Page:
Mental Health Tribunal
The Mental Health Tribunal is an independent statutory body established under the Mental Health Act 2013. It protects the rights, safety, inclusion and dignity of people being involuntarily treated for mental illness.
The Tribunal’s main function is:
- to authorise and review the treatment of people with mental illness, who don’t have the capacity to make decisions and provide informed consent for treatment.
This includes deciding:
- when people with a mental illness can be detained in a hospital or other treatment facility
- what treatment a doctor can provide when it has been decided that the person is too unwell to make treatment decisions for themselves.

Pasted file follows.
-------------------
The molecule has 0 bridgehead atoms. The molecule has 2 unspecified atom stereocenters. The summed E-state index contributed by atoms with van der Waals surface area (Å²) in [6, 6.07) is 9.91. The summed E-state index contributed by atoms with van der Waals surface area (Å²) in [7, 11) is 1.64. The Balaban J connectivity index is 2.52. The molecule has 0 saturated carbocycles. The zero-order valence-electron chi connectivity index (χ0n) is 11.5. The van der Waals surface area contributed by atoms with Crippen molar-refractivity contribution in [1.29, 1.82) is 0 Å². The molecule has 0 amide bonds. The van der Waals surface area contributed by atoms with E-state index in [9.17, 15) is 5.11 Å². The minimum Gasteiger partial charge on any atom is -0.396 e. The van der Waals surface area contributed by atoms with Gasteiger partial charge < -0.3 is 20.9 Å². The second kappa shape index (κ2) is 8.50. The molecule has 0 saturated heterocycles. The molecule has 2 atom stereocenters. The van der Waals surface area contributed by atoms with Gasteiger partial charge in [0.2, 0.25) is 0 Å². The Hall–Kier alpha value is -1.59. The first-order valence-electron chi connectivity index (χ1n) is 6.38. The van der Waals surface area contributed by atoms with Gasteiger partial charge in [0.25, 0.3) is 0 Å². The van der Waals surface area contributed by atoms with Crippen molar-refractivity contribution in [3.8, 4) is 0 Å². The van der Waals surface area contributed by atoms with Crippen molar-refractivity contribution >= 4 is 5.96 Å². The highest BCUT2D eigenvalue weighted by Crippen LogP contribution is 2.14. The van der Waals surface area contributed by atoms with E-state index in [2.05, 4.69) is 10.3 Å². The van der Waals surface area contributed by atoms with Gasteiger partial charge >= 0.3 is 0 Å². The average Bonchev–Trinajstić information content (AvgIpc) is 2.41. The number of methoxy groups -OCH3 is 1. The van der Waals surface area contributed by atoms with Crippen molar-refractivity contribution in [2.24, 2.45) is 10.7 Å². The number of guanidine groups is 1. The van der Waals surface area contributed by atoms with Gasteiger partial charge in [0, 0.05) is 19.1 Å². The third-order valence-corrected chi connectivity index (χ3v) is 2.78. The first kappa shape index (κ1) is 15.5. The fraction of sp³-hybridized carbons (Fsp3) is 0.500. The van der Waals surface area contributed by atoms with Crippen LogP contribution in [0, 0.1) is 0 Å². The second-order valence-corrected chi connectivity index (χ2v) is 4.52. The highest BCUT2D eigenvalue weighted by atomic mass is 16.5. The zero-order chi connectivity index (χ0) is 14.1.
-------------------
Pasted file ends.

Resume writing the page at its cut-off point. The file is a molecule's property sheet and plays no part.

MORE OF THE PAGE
The Tribunal is independent. It is not connected to any hospital or other facility or organisation that provides mental health services.
News: 2017 changes to the Mental Health Act
A number of changes have been made to the Mental Health Act. These come into effect on 1 July 2017 and affect doctors, patients and others who deal with the Mental Health Tribunal.